Thursday, October 20, 2011

Dead Rising 2: Off The Record

After the success of the original Dead Rising, a sequel developed by Blue Castle Games followed and was met with great critical acclaim. It introduced the world to another protagonist named Chuck Greene, a former motocross champion who had to fend off the zombie horde in Fortune City while protecting his daughter. While I did think he was a likable character, I had never gotten to known Frank West at all due to my lack of an Xbox 360. Thankfully, enough fans missed him to warrant the release of Dead Rising 2: Off The Record. In this game, fans get to see how the events of the game would have played out with Frank at the player's control instead, and I found his version of the story a bit better.

The opening shows us that in the intervening period between Dead Rising 1 and 2, Frank West got to be down on his luck, but he still got by as an active photographer. As he gets sucked into the events of the second game, his story has a lot of the same cues as Chuck, but it has enough variety to make it different and interesting. Players also get to take advantage of his unique skill to take photos for PP, but this time without needing to worry about the battery life or amount of film in his now digital camera. While Chuck Greene was able to make plenty of crazy gadgets with duct tape, Frank West can make everything he could and more, a lot of which I had fun using.

The variety continues throughout the game and doesn't stop coming. There are plenty of new psychopaths to battle, with plenty of surprises and references to the first game that any fan would enjoy. A new expansion to Fortune City can also be explored, known as the Uranus Zone. It's alien themed and contains even more objectives and weapons to use, plus some killer rides and attractions, and didn't feel out of place within the confines of the game.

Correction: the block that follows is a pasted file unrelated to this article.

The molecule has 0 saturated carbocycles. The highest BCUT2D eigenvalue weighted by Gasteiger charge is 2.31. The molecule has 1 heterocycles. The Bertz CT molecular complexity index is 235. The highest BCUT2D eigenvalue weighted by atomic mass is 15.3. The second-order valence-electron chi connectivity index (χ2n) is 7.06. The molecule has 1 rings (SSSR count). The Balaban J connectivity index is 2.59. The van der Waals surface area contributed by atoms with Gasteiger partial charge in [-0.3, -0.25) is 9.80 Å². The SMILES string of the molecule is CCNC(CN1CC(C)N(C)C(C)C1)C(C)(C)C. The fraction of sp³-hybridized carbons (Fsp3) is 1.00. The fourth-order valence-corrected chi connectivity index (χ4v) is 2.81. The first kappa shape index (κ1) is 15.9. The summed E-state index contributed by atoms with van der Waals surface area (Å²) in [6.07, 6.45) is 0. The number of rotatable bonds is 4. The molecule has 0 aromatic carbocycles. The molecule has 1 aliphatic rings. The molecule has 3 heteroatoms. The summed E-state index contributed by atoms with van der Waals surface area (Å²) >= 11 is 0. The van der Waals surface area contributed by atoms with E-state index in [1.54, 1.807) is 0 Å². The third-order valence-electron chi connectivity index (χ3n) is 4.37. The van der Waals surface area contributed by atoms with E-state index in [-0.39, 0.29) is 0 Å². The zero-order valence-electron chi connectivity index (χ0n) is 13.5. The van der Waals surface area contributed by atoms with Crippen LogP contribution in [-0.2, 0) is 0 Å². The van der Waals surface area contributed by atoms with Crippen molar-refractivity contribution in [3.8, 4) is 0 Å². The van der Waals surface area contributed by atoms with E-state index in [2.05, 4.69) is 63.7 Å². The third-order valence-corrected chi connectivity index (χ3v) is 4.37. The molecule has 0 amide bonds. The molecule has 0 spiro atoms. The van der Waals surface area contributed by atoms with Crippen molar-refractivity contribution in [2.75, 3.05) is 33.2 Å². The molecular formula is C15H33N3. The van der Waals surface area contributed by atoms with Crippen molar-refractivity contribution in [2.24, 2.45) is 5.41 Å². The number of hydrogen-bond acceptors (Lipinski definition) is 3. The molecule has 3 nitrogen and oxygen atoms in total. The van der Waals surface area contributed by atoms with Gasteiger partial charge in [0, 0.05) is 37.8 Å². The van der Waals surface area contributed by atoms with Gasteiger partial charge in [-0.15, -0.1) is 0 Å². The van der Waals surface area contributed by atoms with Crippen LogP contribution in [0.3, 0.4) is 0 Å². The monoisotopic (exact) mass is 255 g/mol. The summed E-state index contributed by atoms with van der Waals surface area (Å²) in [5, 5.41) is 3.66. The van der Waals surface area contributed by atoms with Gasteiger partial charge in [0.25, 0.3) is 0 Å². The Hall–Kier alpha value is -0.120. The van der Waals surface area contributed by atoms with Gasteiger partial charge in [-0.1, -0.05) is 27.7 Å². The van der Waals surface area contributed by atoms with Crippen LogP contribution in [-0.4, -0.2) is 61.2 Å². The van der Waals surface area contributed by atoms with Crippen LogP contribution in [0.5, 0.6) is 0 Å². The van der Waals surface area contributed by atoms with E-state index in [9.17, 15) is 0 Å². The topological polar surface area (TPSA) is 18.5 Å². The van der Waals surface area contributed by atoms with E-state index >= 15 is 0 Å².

My favorite addition however is one that I had wished for since the original Dead Rising 2, a Sandbox Mode available from the start. The three save slots return, but now contain saves for both the Story and Sandbox, meaning players can have a file for each without the need to take up unnecessary room or save over their progress in either mode.

In the actual mode itself, players get to explore Fortune City at their own pace, battling optional psychopaths that appear at regular intervals and complete challenges for more cash or PP. Challenges vary from reaching a particular platform in the allotted time to killing as many zombies as possible. They can also be specific to the point of only allowing your camera for gaining PP. There are also some Co-op challenges, which enables a second player to control Chuck Greene, who controls exactly like Frank down to the camera tricks.

The greatest tweak of all is that while Dead Rising is built for multiple playthroughs, it is no longer a requirement to begin the story anew if you find yourself underpowered at any point. Instead, it is now possible to level up via the sandbox and seamlessly transfer your skills back to the Story. I liked how they addressed this, as I found myself having more fun without the need to constantly backtrack through the story like with Chuck.

The online multiplayer mode Terror Is Reality has also been scrapped from this game, but while it was good in theory and enjoyable in practice, it only ended up this way once you got past the various shortcomings it had with getting a single game off the ground, such as a painfully long queue time. Thankfully, the Sandbox mode more than makes up for it.

Off The Record manages to be different enough from its original counterpart to not seem like good DLC instead. There are plenty of new things you can do and it doesn't feel like a clone game at all. Plus it feels like a great bargain at only $40. If you've never played Dead Rising or its sequel, I would tell you to pick this game up now.

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